OUR feature on the Clergy Discipline Measure (CDM) last week has prompted several approaches from readers with first- or second-hand experience of the CDM process. We have heard of delays, of exonerations that continue to appear grudging, of huge diocesan discrepancies in the application of the CDM, and of the threat of a CDM action used to persuade clergy to comply with some episcopal directive. At first glance, the handling of the complaint against Simon Marsh contributes further weight to these criticisms. The CDM complaint relates to an affair with an under-age girl, “Miss XY”, that started in 2009 and ended in 2013. In fact, unusual factors lengthened the process, among them a year-long police investigation and the death of Mr Marsh’s wife. The formal CDM complaint against Mr Marsh was filed only in December 2015, after the police had concluded that there was insufficient evidence to secure a criminal conviction. The church investigation, resulting in a tribunal hearing, none the less took three years, though the tribunal puts much of the blame for this on Mr Marsh, whom it accuses of lying when he painted the relationship as a romantic and platonic one, and anything further as the invention of Miss XY. As the tribunal’s report says: “The emotional damage to Miss XY must have been enormous, having regard to her age and the fact that she was cross-examined in intimate detail.”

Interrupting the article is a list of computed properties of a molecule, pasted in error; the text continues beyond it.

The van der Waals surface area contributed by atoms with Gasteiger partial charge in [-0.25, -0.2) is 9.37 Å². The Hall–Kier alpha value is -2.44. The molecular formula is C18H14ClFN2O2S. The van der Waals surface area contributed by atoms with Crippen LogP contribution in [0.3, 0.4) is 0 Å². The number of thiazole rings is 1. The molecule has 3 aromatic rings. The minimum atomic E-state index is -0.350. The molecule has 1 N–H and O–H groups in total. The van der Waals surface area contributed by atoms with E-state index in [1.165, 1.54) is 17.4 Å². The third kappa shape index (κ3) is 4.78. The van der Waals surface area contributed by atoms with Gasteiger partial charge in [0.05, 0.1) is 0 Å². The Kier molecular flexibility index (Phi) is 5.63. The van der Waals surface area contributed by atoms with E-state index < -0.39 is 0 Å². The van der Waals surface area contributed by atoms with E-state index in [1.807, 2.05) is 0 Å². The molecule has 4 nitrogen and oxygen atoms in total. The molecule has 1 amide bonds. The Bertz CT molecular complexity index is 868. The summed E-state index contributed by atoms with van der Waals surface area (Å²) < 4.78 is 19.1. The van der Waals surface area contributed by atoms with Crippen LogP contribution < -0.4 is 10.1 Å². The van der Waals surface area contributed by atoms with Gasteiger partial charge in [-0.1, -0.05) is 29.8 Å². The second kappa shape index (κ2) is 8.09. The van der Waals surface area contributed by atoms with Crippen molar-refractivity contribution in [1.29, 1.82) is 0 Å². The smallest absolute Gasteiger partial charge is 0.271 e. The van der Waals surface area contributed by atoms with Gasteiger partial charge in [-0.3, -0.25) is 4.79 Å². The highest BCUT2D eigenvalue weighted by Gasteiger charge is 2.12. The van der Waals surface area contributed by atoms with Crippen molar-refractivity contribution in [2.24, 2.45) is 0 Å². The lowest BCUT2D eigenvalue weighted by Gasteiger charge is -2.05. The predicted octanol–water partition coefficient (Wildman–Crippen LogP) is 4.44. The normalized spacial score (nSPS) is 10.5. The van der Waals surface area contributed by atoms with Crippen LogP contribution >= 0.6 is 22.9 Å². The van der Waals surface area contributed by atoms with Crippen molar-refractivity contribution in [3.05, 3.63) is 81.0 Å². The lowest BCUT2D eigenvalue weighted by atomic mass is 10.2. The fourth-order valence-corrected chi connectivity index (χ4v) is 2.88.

This is one of the “aggravating features” that prompted the tribunal to reject Mr Marsh’s plea for a time-limited prohibition and, instead, impose a life-long ban, which is the nearest today’s Church of England gets to deposition from Holy Orders. It can only be hoped that Miss XY takes comfort from the fact that she has finally been believed in a formal setting, and that the Church at large concurs with the tribunal’s conclusion that “There has been gross pastoral abuse, which is disgraceful and a disgrace to the profession.”
This should not be the end of the matter. The parish of Bramhall would like, we are sure, nothing better than to move on, and fully deserves to, after more than four years in limbo. But Miss XY was groomed in plain sight, and there are safeguarding lessons to be learnt. There will always be a handful of manipulative, controlling priests who abuse their positions of power and trust. Every effort should be made to ensure that they do not inflict damage on others. Those who are reviewing the workings of the CDM have a difficult balance to strike. The system must not compromise either the pastoral or the supervisory relationship that senior clergy have with their priests. It must be flexible and unbureaucratic enough to brush away trivial or vexatious complaints in a timely fashion, but also robust enough to deal firmly and judiciously with the worst sorts of priest.